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Fernanda Melchor on 'Hurricane Season'

Sabine Peschel
June 19, 2019

Fernanda Melchor and German translator Angelica Ammar have won the International Literature Award for "Hurricane Season." DW had a chat with the Mexican writer, whose novel depicts life in an extremely harsh society.

Fernanda Melchor Autorenfoto Porträt
Image: privat

Fernanda Melchor's Temporada de huracanes (Hurricane Season; the English translation is to be released later this year) was featured as one of Mexico's best novels in 2017; the writer was also listed as one of the country's top authors under 40.

Translated into German by Angelica Ammar as Saison der Wirbelstürme, it won on June 18 the International Literature Award of the Haus der Kulturen, a prize of €35,000 ($39,000) shared by the author and the translator.  

Book cover Saison der Wirbelstürme Fernanda Melchor
The German version of 'Hurricane Season'Image: Wagenbach Verlag

The novel investigates the disappearance of a woman known as The Witch: "In thrilling, furious sentences, Fernanda Melchor tells the story of a femicide in rural Mexico," the jury said. "The titular hurricanes not only hint at the prevailing conditions in the town, but, thanks to the power of the author's language, even seem to descend upon us."

Deutsche Welle: What inspired your story?

Fernanda Melchor: When I was living in Veracruz, I worked for a social communications office of my university, and we got all the local and regional papers from Veracruz. Much of the news had to do with violence and crime in the area — crimes of passion committed by normal people. And I saw this small newspaper chronicle that talked about a person found dead in a canal in a small village next to where I was.

I was surprised because the journalist told the story in a way that made it sound normal to think that a crime could be motivated by witchcraft… The murderer had killed the witch because she was doing witchcraft to make him fall back in love with her. I was stunned by this and I just wanted to write the story behind the crime.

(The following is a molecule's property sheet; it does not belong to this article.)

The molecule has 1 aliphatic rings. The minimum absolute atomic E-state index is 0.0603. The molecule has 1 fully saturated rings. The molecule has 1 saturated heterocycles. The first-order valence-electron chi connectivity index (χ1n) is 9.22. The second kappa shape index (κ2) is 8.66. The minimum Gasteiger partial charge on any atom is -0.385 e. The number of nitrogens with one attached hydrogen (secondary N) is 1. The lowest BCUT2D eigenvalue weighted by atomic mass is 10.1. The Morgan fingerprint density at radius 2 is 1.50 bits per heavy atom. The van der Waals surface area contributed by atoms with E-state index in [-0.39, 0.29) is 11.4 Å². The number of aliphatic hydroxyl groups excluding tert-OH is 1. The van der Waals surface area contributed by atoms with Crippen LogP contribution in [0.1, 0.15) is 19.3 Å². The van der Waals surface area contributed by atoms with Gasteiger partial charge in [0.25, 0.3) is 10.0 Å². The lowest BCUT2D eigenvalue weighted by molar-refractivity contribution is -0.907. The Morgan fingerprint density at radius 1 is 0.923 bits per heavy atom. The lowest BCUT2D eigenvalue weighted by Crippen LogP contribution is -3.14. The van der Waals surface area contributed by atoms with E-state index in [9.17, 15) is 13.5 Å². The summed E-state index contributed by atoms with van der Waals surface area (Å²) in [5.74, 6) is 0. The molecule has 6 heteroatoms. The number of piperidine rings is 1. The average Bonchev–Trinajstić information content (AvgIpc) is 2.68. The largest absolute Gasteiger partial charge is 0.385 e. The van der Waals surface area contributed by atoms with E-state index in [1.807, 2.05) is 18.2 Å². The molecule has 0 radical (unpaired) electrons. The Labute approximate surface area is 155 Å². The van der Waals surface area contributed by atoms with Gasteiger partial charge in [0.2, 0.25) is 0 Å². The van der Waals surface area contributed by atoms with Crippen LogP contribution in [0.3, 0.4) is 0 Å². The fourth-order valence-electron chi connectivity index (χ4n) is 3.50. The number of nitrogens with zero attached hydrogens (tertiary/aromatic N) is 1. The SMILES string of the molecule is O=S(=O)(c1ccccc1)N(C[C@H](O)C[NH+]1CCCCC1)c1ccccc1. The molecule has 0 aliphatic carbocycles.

Did you plan it as a novel to start out with?

At first I wanted to do something like In Cold Blood by Truman Capote. I wanted to go to the place where the body was found and interview people. But it was difficult to travel to that little village because the narcos' hideouts were in these small villages. A stranger asking awkward questions would be noticed right away. I could have done it but I didn't want to put myself in danger. 

So I tried to console myself and decided to do something just as interesting through fiction, by inventing the inner life of those people who participated in the crime.

Veracruz state police stand at roadblock along the highway
In Mexico's corruption-plagued state of Veracruz, the police was also found to be implicated in forced disappearances Image: picture-alliance/dpa/AP Photo/File/R. Blackwell

Your novel deals with violence against women who are caught up in poverty, perverted sexuality and superstition. To what extend does this reflect the reality of Mexican society?

There are lots of different environments in Mexico's society. So it's very diverse but it's true that there is a perverse situation of inequality that creates these really dark and really dangerous places and these particular crimes.

We all heard about the narco violence, the beheadings for example or the hanging of bodies from bridges. At the same time, Mexico is a place filled with really welcoming, warm and generous people, hard working people.

I just wanted to portray what can happen in a really small place, totally forgotten by the state and by society.

Your characters representing the state — the policemen, a social worker, a politician — are either brutal, heartless or corrupt…

One of the hardest things for me as a Mexican was to realize — I think more or less at the age of 12 — that the state could be as harsh or brutal as your worst enemy. I remember reading Massacre in Mexico by Elena Poniatowska, a collection of testimonies of people who witnessed the massacre of students by the army in 1968. At first I couldn't believe that the government and the state had to do with the killings.

Mexiko Tlatelolco Massaker in 1968 (picture-alliance/AP/Proceso)